Parents or teachers can explore the planets through tactile activities such as building planet models, creating a solar system map, or using food or toys to represent the different planets to gain a better understanding of their relative size and distance apart.
In addition, reviewing astronaut interviews or documentaries can be a great way to both spark interest and engage kids with current research on extra-terrestrial phenomena.
Finally, explaining orbits and motion by playing games such as planetary billiards can interestingly illustrate complex concepts and generate excitement about the topics discussed.
With these tools, students will be more likely to engage actively with material related to the solar system.
Is there a fun way to remember the order of the planets?
There is no shortage of interesting ways to remember the order of the planets. For instance, you can create a funny sentence or phrase that incorporates each syllable of the planets in their correct spelling: My Very Educated Mother Just Served Us Nine Pizzas.
This tongue-in-cheek mnemonic device works to help people recall the order from Mercury to Neptune.
Another fun and effective way to remember is with a word association approach; for example, Mario Visits Every Mountain in July reminds learners about Mercury, Venus, Earth, Mars, Jupiter, and Saturn.
Alternatively, you can think of a meaningful sentence such as Martin Vroegop Excites Me Since he Likes Jazz which helps students recall the proximity of Uranus and Neptune relative to the other planets.
Whichever method works best for you, it’s certainly an enjoyable exercise that makes astronomical facts easier to retain.
What is one wacky fact about the solar system?
It is often said that the solar system is a mysterious and fascinating place, and this reputation is well-earned.
One rather extraordinary fact about it involves the wide range of sizes among its planets.
While it’s understandable to think that they would all be roughly similar in proportion, research has now revealed that there is actually a staggering 10-fold difference in their girths when compared side-by-side.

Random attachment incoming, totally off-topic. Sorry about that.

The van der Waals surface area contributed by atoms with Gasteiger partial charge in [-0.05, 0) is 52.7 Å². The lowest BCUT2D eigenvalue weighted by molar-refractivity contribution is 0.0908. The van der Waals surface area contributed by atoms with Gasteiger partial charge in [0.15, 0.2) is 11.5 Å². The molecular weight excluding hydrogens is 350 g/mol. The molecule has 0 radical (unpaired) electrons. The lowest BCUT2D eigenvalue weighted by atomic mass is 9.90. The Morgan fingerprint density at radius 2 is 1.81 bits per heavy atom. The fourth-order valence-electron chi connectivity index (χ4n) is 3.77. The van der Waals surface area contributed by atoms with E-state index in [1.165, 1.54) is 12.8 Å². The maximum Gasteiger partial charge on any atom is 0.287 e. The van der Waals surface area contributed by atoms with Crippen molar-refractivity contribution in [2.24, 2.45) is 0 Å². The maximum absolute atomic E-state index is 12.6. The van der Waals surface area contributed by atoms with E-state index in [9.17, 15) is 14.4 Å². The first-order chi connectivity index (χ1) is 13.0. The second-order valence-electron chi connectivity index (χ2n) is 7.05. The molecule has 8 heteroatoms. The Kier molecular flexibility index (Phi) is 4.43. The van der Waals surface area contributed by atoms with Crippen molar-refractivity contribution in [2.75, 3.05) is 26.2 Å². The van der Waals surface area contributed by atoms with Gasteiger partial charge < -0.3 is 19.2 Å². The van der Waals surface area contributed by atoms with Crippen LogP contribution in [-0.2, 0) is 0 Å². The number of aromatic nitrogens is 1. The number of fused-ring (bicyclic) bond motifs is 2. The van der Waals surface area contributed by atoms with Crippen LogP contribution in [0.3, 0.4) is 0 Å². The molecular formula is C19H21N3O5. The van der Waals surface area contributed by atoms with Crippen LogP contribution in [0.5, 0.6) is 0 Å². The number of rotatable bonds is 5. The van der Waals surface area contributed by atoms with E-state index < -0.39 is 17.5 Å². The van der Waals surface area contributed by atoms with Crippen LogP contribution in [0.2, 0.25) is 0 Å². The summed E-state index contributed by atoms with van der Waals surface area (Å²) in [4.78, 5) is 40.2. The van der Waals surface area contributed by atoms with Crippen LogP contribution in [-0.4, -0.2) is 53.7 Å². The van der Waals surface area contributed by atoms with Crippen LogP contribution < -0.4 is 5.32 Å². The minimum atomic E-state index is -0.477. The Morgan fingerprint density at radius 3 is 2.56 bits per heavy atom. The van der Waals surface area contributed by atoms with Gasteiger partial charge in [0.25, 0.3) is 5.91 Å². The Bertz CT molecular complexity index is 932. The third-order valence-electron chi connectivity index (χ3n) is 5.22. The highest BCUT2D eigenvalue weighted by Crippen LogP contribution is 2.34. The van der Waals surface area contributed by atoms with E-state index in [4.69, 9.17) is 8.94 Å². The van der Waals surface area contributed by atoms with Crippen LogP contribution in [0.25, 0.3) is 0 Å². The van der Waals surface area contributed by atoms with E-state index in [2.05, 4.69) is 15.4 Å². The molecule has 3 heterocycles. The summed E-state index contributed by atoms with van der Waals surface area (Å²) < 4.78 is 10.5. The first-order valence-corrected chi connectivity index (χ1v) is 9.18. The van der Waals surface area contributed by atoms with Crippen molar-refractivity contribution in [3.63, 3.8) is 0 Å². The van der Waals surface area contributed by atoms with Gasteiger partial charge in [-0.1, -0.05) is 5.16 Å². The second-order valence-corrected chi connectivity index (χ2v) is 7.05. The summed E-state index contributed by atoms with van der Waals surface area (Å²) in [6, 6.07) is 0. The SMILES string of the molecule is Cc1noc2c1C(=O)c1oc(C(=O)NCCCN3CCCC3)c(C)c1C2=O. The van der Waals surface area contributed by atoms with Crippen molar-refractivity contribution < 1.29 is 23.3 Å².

The largest, Jupiter, is more than 11 times the diameter of Earth, while Mercury, the smallest rated planet, barely reaches 4 100 kilometers across.
Additionally, even between otherwise close neighbors such as Mars and Venus, there can be an extreme variation, with one ‘twice’ as thick as the other!
This reveals why astronomers believe there are still many unknowns about our little corner of space: no two planets are alike!
Free Solar System Printables and Activities
More Solar Systems Resources:
- Learning Resources Giant Magnetic Solar System
- 27″ Inflatable Astronaut
- Space Odyssey Fact Cards 14 Pack
- Planets (Hardcover)
- National Geographic Kids First Big Book of Space (First Big Books)
- There’s No Place Like Space: All About Our Solar System (Cat in the Hat’s Learning Library)
- Educational Insights Geosafari Motorized Solar System
- Melissa & Doug Solar System Floor Puzzle
- Build a Solar System – This neat page as TONS of Free Solar System Printables and activities including a Solar System Model Calculator! Simply enter the size you want to make your Sun and it tells you what size each of the planets needs to me. Cool, right?